Lies and deception: Robots that use falsehood as a social strategy

Research output: Chapter in Book/Report/Conference proceedingChapter

Abstract

Dishonesty is found throughout normal interpersonal interaction. A lie is a specific type of dishonesty. A commonly accepted definition of the term “lie” is a false statement made by an individual which knows that the statement is not true (Carson 2006). This chapter explores the computational and social-psychological underpinnings that enable a robot to utter lies using a framework that we already applied to non-verbal deception. We use the interdependence framework as the foundation for analyzing various types of lies, because it provides conceptual tools for understanding the role of the situation and the robot’s disposition in determining whether or not to lie. The results of two tests of a robot playing a card game with a human support our hypotheses that 1) the interdependence framework can be applied to lying; 2) the application of this framework provides a basis for understanding factors that shape someone’s decision to lie; and 3) an individual’s history influences their decision to lie. Our findings also demonstrate that stereotyped partner models can be used to bootstrap a robot’s evaluation of the costs and benefits of lying as well as the likelihood that an individual will challenge the truth of the robot’s statements. We conclude the chapter with suggestions for future work.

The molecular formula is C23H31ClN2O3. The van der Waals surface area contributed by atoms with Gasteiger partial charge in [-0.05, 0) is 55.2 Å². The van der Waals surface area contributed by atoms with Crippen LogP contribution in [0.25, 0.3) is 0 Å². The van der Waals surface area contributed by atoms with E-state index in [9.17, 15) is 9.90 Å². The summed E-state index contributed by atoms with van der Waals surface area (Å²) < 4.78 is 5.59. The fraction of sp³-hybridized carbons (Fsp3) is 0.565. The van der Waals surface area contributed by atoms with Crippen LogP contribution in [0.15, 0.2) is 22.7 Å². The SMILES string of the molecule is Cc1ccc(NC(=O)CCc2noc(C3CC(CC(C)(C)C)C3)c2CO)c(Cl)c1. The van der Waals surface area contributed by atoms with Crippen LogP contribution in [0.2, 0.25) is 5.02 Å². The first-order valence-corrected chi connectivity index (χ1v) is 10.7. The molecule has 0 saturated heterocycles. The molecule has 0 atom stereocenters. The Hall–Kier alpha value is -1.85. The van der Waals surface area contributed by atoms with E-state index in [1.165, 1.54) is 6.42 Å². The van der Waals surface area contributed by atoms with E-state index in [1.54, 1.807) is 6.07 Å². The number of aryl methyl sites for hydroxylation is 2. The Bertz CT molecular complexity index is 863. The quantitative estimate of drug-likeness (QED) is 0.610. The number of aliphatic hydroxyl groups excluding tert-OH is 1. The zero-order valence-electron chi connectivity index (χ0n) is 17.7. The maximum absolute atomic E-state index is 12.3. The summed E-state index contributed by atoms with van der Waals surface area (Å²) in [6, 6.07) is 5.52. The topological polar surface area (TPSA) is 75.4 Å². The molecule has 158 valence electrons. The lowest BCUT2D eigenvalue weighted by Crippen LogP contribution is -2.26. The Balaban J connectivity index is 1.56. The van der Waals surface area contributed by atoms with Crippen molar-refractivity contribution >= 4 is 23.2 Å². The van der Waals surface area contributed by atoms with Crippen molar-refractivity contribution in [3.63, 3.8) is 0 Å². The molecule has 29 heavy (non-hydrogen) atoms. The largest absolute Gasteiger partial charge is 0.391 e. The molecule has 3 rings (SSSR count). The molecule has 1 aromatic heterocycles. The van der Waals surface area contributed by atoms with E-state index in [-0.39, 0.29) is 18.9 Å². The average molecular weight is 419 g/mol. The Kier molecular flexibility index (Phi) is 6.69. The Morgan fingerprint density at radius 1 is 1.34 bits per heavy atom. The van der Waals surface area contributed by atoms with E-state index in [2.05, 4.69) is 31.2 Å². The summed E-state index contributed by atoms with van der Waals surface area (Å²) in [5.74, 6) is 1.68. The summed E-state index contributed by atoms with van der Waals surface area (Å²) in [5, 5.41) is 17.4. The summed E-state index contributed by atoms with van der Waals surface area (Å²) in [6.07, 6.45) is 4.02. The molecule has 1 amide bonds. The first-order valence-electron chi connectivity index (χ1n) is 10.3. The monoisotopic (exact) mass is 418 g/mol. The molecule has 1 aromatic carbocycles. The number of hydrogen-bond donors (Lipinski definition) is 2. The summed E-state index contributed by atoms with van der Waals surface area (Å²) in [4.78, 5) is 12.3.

Original languageEnglish (US)
Title of host publicationRobots that Talk and Listen
Subtitle of host publicationTechnology and Social Impact
PublisherWalter de Gruyter GmbH
Pages203-225
Number of pages23
ISBN (Electronic)9781614514404
ISBN (Print)9781614516033
DOIs
StatePublished - Jan 1 2015

All Science Journal Classification (ASJC) codes

  • Engineering(all)
  • Computer Science(all)
  • Arts and Humanities(all)
  • Social Sciences(all)

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  • Cite this

    Wagner, A. R. (2015). Lies and deception: Robots that use falsehood as a social strategy. In Robots that Talk and Listen: Technology and Social Impact (pp. 203-225). Walter de Gruyter GmbH. https://doi.org/10.1515/9781614514404.173